- G.J. Hart, CEO of Red Robin, told investors the restaurant chain has a plan to improve sales and resume net unit growth during a presentation at the ICR Conference in Orlando, Florida on Monday.
- These goals include overhauling the restaurant’s kitchen equipment, improving staffing and management, boosting food quality, rewarding successful operators and streamlining the chain’s supply system. Red Robin also shared these goals in a press release published Monday.
- Hart, who has served as president and CEO of the chain since September 2022, said Red Robin had made serious mistakes in the past five years, including under-investment in stores, changes to its labor policies and deteriorating food quality.
Even before the COVID-19 pandemic, Red Robin’s fortunes were in decline. The chain’s revenue peaked in 2017 at $1.4 billion, and its unit count peaked a year later at 573 restaurants, according to the presentation. By the end of 2019, the restaurant’s unit counts had fallen to 556 and revenue was down to $1.3 billion. The pandemic hammered the company harder. At the end of 2022, revenue had slipped to $1.26 billion — an improvement over 2021 and 2020 — and the chain closed out the year with 511 units.
Hart attributed the chain’s declines to changes in labor practices and middling food quality. A key moment, he noted, came when the company eliminated bussers in January 2018, ostensibly to save on wages. This shifted the burden of bussing tables onto servers and hurt the company’s ability to emphasize service and hospitality, Hart said. The chain also eliminated the kitchen manager position, transforming it into a general managerial role.
“Those things started to really affect the company,” Hart said. “We’re in the restaurant business. We serve food. I think it's imperative that you have kitchen managers.”
Red Robin eliminated certified training centers for restaurant operators, leaving existing managers to train new managers at their home restaurants. Hart said this decision increased managerial turnover as inexperienced GMs sometimes were left to train newly hired managers. Increased managerial turnover also worsened hourly retention.
“You can imagine what happens to those young managers, that are barely general managers, that are just barely getting to understand the restaurant; now they’re having to train the managers,” Hart said. “Of course, everything falls apart as a result of that.” These problems eroded customer satisfaction, which has been worse than the casual dining average since 2015, according to Hart’s presentation.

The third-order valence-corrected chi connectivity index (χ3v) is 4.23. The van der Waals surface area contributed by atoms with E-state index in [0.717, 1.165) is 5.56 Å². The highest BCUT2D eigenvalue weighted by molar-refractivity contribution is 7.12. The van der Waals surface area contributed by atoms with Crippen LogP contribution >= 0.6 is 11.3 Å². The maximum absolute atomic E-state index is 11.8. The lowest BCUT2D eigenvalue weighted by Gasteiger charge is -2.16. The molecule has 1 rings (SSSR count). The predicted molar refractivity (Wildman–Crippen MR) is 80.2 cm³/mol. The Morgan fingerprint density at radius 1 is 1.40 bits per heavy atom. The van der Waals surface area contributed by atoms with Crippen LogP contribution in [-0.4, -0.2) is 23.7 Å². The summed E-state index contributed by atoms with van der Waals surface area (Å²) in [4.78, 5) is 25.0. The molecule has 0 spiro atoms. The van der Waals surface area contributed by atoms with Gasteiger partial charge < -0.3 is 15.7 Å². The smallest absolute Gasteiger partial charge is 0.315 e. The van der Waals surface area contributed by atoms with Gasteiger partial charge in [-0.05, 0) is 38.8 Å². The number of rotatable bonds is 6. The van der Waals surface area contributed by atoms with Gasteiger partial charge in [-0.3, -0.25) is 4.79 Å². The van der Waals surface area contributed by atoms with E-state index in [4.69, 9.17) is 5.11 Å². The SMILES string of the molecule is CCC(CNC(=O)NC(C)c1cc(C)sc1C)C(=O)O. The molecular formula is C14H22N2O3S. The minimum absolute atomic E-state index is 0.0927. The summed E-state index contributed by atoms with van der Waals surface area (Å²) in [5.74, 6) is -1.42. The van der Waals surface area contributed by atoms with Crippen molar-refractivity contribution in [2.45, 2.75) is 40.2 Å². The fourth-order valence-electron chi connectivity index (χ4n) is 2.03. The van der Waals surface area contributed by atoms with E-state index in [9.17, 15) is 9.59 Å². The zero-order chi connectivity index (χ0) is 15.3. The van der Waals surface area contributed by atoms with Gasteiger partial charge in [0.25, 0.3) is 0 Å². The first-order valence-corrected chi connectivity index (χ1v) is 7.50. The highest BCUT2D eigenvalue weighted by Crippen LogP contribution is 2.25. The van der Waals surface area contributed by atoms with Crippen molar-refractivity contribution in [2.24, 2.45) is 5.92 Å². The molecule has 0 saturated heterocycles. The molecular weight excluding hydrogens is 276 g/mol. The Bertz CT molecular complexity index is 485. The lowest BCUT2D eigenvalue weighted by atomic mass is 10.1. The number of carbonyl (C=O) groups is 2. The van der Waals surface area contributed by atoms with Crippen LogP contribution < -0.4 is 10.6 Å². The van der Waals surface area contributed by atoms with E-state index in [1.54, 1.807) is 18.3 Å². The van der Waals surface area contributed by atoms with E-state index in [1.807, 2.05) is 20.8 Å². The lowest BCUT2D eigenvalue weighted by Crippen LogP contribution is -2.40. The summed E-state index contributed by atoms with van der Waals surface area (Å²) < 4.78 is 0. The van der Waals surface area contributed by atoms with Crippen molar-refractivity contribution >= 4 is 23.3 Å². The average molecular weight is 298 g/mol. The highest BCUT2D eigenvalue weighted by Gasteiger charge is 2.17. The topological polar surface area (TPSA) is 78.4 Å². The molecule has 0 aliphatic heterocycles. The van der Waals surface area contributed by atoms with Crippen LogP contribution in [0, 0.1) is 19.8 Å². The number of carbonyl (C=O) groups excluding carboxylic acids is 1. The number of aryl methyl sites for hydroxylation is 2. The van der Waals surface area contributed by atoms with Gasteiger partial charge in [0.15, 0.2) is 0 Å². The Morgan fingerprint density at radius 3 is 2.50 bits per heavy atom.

To turn the situation around, Hart said, Red Robin will include restaurant operators in major company decisions. One aspect of that, Hart hinted, could be creating a managing partner program similar to the one implemented during Hart’s tenure as CEO of Torchy’s Tacos. The managing partner program at Torchy’s paid restaurant managers 7% of restaurant operating profit in addition to base salary, Hart told Nation’s Restaurant News in 2020. Red Robin also will begin rewarding high-performing restaurant operators on a monthly basis. Other changes to labor will follow, with the chain reducing the number of tables assigned to individual waitstaff, though Hart did not specify if the company was bringing bussers back.
Red Robin is exploring equipment changes to boost food quality, Hart said. The chain will invest in flattop grills that can cook faster and better than the cooking surfaces currently used by Red Robin. Changing the cooking surface to a more traditional flattop grill will enable the chain to add new entrees.
While other restaurant chains are shrinking their menus, Hart said that Red Robin sees an opening to improve its offerings. Currently, all the chain’s appetizers are fried, but he wants that to change. Red Robin will offer some healthier alternatives, Hart said, though he did not specify when. These menu changes will be supported by a thorough review of the chain’s vendors to ensure that Red Robin consistently is sourcing high quality products at competitive price points.